I’ve thought about this a couple times while crossing the Mario M. Cuomo bridge (formerly the Tappan Zee): what if governments start using EZPass to charge variable tolls based on the type of power train a vehicle uses, so that in 10 years it costs gasoline-powered cars $24 to cross the Cuomo bridge but EVs skedaddle over the Hudson for $12 so they can hop on the Saw Mill River Parkway through Chappaqua? Define the gas-powered cars as a pollution source and effectively penalize them automatically, every time someone goes through an EZPass?

    Then make the Parkways a lot friendlier to EVs than to gas vehicles. How? Look at the Palisades Parkway in New York and the Garden State Parkway in Jersey. They already prohibit certain classes of vehicles outright and the only places you can buy gas are in the medians, and are heavily regulated by the respective states. So gradually you phase out the gas pumps and replace them with charging stations until you have to wait an hour longer in line for gas than you do to Supercharge your EV. Presto!

    Let’s go farther: why not charge the owner extra money every time they have to get a gasoline-powered car inspected? Start off low, like an extra $50 a year, but ramp it up so that eventually the tolls and inspection costs whittle the resale value away so significantly that the gas-powered resale values are sunk? Our nation’s litigators are certainly up to the task of creating that kind of legislation.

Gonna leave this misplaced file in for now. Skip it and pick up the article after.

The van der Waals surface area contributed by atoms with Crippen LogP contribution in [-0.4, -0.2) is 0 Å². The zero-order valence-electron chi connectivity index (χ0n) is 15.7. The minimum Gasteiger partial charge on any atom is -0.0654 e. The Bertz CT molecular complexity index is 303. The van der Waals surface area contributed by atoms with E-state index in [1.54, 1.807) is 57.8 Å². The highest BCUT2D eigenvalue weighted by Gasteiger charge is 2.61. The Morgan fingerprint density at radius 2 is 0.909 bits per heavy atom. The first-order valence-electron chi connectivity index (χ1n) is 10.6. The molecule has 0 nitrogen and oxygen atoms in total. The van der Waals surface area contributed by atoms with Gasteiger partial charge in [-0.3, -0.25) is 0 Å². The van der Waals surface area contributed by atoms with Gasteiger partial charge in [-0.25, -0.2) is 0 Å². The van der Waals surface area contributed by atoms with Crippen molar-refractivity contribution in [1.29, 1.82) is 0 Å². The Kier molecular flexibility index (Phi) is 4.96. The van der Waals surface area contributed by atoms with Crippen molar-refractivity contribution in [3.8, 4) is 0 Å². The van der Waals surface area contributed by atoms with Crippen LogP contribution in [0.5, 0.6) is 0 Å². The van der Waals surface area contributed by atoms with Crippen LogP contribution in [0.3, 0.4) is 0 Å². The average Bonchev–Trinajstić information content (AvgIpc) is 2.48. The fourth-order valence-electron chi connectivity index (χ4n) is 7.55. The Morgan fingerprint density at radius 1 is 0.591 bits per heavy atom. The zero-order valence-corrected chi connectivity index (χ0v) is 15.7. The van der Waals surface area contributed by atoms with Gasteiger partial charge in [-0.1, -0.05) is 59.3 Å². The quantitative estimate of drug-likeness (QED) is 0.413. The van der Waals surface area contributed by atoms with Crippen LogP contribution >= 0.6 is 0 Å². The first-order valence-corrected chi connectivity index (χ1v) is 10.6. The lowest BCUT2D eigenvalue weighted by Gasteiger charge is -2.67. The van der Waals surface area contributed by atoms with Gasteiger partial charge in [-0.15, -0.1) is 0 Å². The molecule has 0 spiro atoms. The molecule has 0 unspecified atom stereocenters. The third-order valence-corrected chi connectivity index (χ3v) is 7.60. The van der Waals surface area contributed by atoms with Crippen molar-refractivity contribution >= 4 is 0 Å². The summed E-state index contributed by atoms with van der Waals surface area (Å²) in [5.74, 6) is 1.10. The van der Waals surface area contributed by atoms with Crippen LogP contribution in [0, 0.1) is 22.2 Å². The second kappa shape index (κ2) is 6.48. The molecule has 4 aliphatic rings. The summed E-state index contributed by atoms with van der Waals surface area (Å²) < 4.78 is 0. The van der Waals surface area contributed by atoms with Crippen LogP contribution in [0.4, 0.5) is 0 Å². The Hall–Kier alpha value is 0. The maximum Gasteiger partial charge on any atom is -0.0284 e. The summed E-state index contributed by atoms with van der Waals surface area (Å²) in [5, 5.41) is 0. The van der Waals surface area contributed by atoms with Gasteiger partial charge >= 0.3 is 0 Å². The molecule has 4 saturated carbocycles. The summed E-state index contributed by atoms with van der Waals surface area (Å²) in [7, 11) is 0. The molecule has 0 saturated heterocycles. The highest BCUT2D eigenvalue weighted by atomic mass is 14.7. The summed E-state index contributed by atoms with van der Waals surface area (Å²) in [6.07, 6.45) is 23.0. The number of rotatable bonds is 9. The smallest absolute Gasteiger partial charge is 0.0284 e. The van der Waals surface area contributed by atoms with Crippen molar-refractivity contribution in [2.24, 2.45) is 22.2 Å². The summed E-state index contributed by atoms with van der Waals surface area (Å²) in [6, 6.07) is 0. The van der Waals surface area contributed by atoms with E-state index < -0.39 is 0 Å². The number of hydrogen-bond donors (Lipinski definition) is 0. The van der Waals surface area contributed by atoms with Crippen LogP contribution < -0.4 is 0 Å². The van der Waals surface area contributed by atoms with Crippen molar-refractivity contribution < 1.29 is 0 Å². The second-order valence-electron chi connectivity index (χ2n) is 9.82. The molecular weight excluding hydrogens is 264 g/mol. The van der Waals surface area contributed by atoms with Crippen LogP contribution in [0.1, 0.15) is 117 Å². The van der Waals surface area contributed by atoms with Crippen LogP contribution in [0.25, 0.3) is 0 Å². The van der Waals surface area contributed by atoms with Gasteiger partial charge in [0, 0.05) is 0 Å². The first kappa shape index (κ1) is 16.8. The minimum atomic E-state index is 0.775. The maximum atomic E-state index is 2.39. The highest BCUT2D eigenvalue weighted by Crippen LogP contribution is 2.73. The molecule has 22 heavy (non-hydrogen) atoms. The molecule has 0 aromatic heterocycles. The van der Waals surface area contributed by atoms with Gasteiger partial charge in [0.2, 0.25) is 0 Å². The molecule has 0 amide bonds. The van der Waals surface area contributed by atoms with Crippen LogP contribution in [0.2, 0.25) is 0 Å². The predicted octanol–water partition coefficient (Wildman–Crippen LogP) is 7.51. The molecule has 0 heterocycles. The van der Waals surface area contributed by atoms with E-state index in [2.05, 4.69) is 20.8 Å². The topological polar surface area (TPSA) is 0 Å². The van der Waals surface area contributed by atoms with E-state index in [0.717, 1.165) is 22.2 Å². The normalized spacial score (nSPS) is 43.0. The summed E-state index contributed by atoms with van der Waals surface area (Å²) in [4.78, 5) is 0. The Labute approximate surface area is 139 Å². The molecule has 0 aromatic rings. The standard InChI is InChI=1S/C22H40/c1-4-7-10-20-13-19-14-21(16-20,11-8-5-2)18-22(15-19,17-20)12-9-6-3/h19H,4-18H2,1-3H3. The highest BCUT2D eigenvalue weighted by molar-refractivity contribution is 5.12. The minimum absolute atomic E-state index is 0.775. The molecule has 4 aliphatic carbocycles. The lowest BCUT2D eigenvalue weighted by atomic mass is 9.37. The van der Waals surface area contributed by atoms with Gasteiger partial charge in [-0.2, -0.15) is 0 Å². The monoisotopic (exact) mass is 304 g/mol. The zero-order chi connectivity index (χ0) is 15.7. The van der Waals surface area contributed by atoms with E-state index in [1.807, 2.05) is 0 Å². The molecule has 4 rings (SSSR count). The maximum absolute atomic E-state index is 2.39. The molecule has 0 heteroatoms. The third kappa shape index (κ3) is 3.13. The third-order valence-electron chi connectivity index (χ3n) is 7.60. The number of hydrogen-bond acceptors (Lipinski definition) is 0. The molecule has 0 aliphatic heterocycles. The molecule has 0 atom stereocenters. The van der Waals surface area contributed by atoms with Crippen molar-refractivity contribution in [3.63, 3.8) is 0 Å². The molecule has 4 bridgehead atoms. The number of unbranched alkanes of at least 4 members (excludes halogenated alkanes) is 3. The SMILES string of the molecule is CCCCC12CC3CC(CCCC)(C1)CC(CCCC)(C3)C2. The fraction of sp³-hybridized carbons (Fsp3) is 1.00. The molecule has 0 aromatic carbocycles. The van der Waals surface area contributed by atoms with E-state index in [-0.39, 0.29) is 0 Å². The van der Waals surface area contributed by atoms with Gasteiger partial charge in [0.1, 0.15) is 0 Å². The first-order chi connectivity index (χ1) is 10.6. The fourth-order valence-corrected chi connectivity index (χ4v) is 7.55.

Sorry to hear about the noise in the back seat of the Accord. I know the Odyssey is a sweet minivan, though.

    • Sounds like you aren’t familiar with the California Clean Air Vehicle Decals – a new Tesla 3 (among others) can drive in the carpool lane with only one person – for many people turning a 60 minute commute into a 30 minute commute.

  3. My 2018 Honda Odyssey (touring) is also great. Even the HondaVac is surprisingly useful.

    As to the article, you can buy an off 3 year lease BMW i3 electric car (some models with gasoline generators) for less than $20k off ~$60 OEM msrp. So I don’t think there is a strong case for electric car residual value.

  4. There was a taxi service in Montreal called Teo taxi that primarily used Teslas and went bankrupt. Apparently it wasn’t economical even considering only the operating expenses, which is surprising considering they must have been taking advantage of the free supercharging. Supposedly recharging the cars took them off the road for too long.